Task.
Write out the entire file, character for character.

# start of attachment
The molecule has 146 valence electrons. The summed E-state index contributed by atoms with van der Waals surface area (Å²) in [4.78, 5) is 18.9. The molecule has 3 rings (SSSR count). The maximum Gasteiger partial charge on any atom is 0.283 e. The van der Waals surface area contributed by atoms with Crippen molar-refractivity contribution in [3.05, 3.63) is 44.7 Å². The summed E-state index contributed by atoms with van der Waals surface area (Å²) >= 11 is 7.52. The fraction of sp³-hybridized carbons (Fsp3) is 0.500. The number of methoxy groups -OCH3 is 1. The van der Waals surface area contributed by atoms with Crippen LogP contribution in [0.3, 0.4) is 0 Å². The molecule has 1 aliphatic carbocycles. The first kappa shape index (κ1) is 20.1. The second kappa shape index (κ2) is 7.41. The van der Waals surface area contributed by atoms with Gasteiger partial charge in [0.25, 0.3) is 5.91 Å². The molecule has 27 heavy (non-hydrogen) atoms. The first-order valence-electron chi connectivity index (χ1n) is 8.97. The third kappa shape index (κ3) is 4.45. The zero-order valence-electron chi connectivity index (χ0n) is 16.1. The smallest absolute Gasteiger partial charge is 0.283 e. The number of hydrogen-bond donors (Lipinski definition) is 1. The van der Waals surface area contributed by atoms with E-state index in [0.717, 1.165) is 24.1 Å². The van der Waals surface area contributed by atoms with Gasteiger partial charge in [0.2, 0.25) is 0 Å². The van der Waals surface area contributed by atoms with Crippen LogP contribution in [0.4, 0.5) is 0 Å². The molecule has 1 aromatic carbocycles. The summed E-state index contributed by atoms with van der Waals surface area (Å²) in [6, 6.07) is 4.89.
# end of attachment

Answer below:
The molecule has 146 valence electrons. The summed E-state index contributed by atoms with van der Waals surface area (Å²) in [4.78, 5) is 18.9. The molecule has 3 rings (SSSR count). The maximum Gasteiger partial charge on any atom is 0.283 e. The van der Waals surface area contributed by atoms with Crippen molar-refractivity contribution in [3.05, 3.63) is 44.7 Å². The summed E-state index contributed by atoms with van der Waals surface area (Å²) >= 11 is 7.52. The fraction of sp³-hybridized carbons (Fsp3) is 0.500. The number of methoxy groups -OCH3 is 1. The van der Waals surface area contributed by atoms with Crippen LogP contribution in [0.3, 0.4) is 0 Å². The molecule has 1 aliphatic carbocycles. The first kappa shape index (κ1) is 20.1. The second kappa shape index (κ2) is 7.41. The van der Waals surface area contributed by atoms with Gasteiger partial charge in [0.25, 0.3) is 5.91 Å². The molecule has 27 heavy (non-hydrogen) atoms. The first-order valence-electron chi connectivity index (χ1n) is 8.97. The third kappa shape index (κ3) is 4.45. The zero-order valence-electron chi connectivity index (χ0n) is 16.1. The smallest absolute Gasteiger partial charge is 0.283 e. The number of hydrogen-bond donors (Lipinski definition) is 1. The van der Waals surface area contributed by atoms with E-state index in [0.717, 1.165) is 24.1 Å². The van der Waals surface area contributed by atoms with Gasteiger partial charge in [0.2, 0.25) is 0 Å². The van der Waals surface area contributed by atoms with Crippen LogP contribution in [0.4, 0.5) is 0 Å². The molecule has 1 aromatic carbocycles. The summed E-state index contributed by atoms with van der Waals surface area (Å²) in [6, 6.07) is 4.89.